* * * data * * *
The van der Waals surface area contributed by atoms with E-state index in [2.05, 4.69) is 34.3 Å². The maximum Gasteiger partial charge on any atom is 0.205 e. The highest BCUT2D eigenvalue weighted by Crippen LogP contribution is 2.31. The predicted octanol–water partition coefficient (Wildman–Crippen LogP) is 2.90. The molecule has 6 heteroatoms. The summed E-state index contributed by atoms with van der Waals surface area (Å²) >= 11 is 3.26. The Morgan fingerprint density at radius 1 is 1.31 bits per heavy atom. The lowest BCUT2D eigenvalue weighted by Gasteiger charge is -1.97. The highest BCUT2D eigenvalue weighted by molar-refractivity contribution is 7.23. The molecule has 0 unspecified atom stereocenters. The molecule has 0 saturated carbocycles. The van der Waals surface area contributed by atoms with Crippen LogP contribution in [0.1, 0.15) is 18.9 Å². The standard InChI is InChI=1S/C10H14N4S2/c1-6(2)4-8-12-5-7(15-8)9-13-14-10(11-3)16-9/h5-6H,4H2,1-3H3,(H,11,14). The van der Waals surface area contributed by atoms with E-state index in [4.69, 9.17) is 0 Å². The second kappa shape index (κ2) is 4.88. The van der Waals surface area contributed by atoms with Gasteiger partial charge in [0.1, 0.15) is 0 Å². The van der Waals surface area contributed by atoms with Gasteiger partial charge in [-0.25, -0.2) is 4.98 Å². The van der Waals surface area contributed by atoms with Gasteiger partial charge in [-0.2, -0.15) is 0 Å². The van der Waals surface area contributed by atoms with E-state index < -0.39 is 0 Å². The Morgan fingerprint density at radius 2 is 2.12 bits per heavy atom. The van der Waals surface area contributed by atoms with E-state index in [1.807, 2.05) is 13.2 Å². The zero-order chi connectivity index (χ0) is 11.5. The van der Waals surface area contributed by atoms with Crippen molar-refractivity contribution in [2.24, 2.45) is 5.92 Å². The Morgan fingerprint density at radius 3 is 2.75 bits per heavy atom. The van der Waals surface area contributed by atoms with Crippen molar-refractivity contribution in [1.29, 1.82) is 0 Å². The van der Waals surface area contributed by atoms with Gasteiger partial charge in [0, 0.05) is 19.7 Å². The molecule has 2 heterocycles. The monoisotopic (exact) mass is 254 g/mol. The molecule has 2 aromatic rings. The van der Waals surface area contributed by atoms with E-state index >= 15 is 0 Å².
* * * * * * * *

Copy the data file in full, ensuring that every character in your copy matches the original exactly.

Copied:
The van der Waals surface area contributed by atoms with E-state index in [2.05, 4.69) is 34.3 Å². The maximum Gasteiger partial charge on any atom is 0.205 e. The highest BCUT2D eigenvalue weighted by Crippen LogP contribution is 2.31. The predicted octanol–water partition coefficient (Wildman–Crippen LogP) is 2.90. The molecule has 6 heteroatoms. The summed E-state index contributed by atoms with van der Waals surface area (Å²) >= 11 is 3.26. The Morgan fingerprint density at radius 1 is 1.31 bits per heavy atom. The lowest BCUT2D eigenvalue weighted by Gasteiger charge is -1.97. The highest BCUT2D eigenvalue weighted by molar-refractivity contribution is 7.23. The molecule has 0 unspecified atom stereocenters. The molecule has 0 saturated carbocycles. The van der Waals surface area contributed by atoms with Crippen LogP contribution in [0.1, 0.15) is 18.9 Å². The standard InChI is InChI=1S/C10H14N4S2/c1-6(2)4-8-12-5-7(15-8)9-13-14-10(11-3)16-9/h5-6H,4H2,1-3H3,(H,11,14). The van der Waals surface area contributed by atoms with E-state index in [4.69, 9.17) is 0 Å². The second kappa shape index (κ2) is 4.88. The van der Waals surface area contributed by atoms with Gasteiger partial charge in [0.1, 0.15) is 0 Å². The van der Waals surface area contributed by atoms with Gasteiger partial charge in [-0.25, -0.2) is 4.98 Å². The van der Waals surface area contributed by atoms with Gasteiger partial charge in [-0.2, -0.15) is 0 Å². The van der Waals surface area contributed by atoms with E-state index < -0.39 is 0 Å². The Morgan fingerprint density at radius 2 is 2.12 bits per heavy atom. The van der Waals surface area contributed by atoms with E-state index in [1.807, 2.05) is 13.2 Å². The zero-order chi connectivity index (χ0) is 11.5. The van der Waals surface area contributed by atoms with Crippen molar-refractivity contribution in [2.24, 2.45) is 5.92 Å². The Morgan fingerprint density at radius 3 is 2.75 bits per heavy atom. The van der Waals surface area contributed by atoms with Crippen molar-refractivity contribution in [1.29, 1.82) is 0 Å². The van der Waals surface area contributed by atoms with Gasteiger partial charge in [0, 0.05) is 19.7 Å². The molecule has 2 heterocycles. The monoisotopic (exact) mass is 254 g/mol. The molecule has 2 aromatic rings. The van der Waals surface area contributed by atoms with E-state index >= 15 is 0 Å².